n South African Medical Journal - Non-communicable diseases in South Africa : a challenge to economic development : guest editorial

Volume 104, Issue 10
  • ISSN : 0256-9574
  • E-ISSN: 2078-5135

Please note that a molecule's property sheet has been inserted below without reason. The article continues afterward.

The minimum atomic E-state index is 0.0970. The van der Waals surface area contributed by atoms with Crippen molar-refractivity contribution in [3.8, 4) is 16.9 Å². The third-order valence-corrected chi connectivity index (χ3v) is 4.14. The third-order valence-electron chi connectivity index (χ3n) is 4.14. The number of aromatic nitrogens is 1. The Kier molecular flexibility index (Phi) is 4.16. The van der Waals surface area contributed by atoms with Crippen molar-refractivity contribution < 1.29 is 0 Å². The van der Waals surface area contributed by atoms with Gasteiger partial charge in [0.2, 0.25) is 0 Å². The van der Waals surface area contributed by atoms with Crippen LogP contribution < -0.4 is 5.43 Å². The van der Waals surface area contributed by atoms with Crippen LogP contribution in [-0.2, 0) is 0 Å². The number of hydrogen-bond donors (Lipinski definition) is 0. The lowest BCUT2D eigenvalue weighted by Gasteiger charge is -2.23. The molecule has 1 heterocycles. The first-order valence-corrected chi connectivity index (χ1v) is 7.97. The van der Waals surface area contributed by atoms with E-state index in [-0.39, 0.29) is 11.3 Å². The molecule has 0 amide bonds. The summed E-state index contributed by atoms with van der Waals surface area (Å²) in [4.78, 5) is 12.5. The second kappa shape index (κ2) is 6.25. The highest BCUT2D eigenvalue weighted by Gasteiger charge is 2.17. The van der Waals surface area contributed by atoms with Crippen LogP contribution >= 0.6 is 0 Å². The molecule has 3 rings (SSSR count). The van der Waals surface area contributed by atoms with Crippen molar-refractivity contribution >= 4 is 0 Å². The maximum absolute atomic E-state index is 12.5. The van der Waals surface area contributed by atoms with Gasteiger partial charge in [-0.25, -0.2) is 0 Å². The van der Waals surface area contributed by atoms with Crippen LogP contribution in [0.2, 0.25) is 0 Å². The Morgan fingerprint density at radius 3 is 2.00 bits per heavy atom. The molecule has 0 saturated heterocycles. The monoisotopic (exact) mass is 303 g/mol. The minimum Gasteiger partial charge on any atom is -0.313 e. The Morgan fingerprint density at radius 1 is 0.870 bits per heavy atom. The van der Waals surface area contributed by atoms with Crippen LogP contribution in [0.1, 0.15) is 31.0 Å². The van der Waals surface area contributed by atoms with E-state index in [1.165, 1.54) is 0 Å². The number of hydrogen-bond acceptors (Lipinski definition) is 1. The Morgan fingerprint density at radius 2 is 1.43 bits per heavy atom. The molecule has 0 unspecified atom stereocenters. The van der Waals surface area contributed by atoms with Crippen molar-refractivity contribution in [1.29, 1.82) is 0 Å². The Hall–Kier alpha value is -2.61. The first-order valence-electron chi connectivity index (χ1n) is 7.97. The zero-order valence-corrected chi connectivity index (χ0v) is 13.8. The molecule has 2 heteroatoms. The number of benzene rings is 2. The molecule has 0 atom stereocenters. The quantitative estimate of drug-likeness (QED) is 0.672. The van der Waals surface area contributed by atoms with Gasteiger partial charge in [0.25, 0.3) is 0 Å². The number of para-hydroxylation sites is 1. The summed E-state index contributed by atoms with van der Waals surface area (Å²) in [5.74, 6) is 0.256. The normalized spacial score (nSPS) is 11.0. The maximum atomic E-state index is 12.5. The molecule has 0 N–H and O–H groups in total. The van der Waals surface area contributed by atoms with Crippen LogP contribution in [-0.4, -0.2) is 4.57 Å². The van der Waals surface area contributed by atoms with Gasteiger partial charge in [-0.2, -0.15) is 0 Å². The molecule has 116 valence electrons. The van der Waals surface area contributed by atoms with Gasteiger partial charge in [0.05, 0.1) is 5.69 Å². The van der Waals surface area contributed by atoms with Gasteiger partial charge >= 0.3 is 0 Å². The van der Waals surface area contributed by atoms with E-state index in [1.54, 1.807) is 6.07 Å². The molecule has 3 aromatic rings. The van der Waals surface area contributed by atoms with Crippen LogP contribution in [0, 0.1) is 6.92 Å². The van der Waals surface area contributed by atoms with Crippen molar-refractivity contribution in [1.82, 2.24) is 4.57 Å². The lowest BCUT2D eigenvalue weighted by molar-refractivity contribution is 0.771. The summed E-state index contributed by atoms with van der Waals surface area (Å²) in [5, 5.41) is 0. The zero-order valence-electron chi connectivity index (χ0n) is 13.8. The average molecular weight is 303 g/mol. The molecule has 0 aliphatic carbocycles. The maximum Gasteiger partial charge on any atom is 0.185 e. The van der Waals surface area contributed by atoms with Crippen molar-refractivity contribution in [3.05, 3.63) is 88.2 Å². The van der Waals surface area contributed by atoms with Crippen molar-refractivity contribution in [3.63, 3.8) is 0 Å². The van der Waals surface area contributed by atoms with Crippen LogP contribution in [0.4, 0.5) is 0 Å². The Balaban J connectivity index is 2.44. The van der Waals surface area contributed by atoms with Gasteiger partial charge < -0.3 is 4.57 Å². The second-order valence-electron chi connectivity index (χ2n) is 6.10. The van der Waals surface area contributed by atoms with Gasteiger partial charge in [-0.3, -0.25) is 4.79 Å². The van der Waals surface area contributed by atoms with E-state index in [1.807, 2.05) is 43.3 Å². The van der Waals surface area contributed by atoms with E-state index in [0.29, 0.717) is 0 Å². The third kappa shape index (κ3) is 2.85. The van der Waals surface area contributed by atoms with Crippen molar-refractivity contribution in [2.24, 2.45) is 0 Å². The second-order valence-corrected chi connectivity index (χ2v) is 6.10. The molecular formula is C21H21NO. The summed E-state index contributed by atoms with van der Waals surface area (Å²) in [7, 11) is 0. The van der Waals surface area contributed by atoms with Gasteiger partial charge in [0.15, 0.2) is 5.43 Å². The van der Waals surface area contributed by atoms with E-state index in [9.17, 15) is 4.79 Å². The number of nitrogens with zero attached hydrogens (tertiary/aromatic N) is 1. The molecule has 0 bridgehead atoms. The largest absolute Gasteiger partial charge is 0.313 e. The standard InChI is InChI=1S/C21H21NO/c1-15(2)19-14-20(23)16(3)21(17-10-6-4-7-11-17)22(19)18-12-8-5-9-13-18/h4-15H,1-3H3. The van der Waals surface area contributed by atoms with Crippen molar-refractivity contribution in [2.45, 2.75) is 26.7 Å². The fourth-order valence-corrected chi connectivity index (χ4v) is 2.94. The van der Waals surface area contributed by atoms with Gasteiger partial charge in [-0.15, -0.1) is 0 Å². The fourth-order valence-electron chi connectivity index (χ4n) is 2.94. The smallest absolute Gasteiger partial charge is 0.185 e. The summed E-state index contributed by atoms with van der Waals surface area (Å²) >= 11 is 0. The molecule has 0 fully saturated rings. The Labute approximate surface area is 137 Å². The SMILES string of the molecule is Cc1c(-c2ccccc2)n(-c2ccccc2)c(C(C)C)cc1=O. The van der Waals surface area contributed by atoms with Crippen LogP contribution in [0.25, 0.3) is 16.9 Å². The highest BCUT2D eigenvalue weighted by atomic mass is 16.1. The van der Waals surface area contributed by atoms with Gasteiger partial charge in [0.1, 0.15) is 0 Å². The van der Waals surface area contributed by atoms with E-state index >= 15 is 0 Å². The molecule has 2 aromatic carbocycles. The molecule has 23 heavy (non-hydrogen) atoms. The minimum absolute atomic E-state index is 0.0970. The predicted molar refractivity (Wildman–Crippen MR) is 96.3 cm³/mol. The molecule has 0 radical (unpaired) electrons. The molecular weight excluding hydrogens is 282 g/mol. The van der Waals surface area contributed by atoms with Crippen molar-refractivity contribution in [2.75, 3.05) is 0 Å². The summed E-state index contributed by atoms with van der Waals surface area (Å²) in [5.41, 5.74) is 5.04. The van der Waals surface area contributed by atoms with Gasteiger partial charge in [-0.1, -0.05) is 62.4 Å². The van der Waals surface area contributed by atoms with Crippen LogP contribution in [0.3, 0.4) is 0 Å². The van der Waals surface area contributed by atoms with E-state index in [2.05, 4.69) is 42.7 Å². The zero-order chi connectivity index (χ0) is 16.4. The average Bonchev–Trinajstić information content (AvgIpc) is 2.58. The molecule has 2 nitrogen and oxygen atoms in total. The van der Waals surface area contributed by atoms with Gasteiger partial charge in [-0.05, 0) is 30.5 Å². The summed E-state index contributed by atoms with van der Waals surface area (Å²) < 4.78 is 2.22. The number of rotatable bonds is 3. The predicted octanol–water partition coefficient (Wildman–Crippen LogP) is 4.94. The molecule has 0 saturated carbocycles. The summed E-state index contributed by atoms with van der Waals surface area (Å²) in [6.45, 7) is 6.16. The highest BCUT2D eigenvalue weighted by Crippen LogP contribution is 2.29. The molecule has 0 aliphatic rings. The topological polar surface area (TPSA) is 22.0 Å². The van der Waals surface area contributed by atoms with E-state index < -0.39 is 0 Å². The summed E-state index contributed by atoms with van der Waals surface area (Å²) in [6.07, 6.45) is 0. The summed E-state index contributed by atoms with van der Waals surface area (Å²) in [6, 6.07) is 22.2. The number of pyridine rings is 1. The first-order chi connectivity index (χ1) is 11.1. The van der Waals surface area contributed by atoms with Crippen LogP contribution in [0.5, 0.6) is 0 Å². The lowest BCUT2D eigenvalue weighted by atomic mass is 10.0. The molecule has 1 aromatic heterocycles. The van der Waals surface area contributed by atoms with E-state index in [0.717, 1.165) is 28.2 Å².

The economic development of a nation depends in part on the health of its population. Addressing the non-communicable disease (NCD) epidemic is critical to a virtuous cycle of improved public health outcomes and better economic growth. Decreasing premature mortality from NCDs is now on the post-2015 development agenda. The accumulated losses to South Africa (SA)'s gross domestic product between 2006 and 2015 from diabetes, stroke and coronary heart disease alone are estimated to cost the country US$1.88 billion. Employers face additional costs in the form of high staff turnover and absenteeism, because these conditions are not only a source of morbidity but a leading cause of death in our working-age population. Obese workers cost their employers 49% more in paid time off than their non-obese colleagues. Workplace wellness programmes are growing and show promise, but the urban poor, who are particularly vulnerable, have little access to them. Families of the deceased suffer catastrophic costs, with two-thirds of poor households being underinsured against funeral costs, and are dependent on either a regular wage earner or a grant recipient. The NCD epidemic in SA is an even greater burden because it is occurring concurrently with an ageing HIV-positive population.

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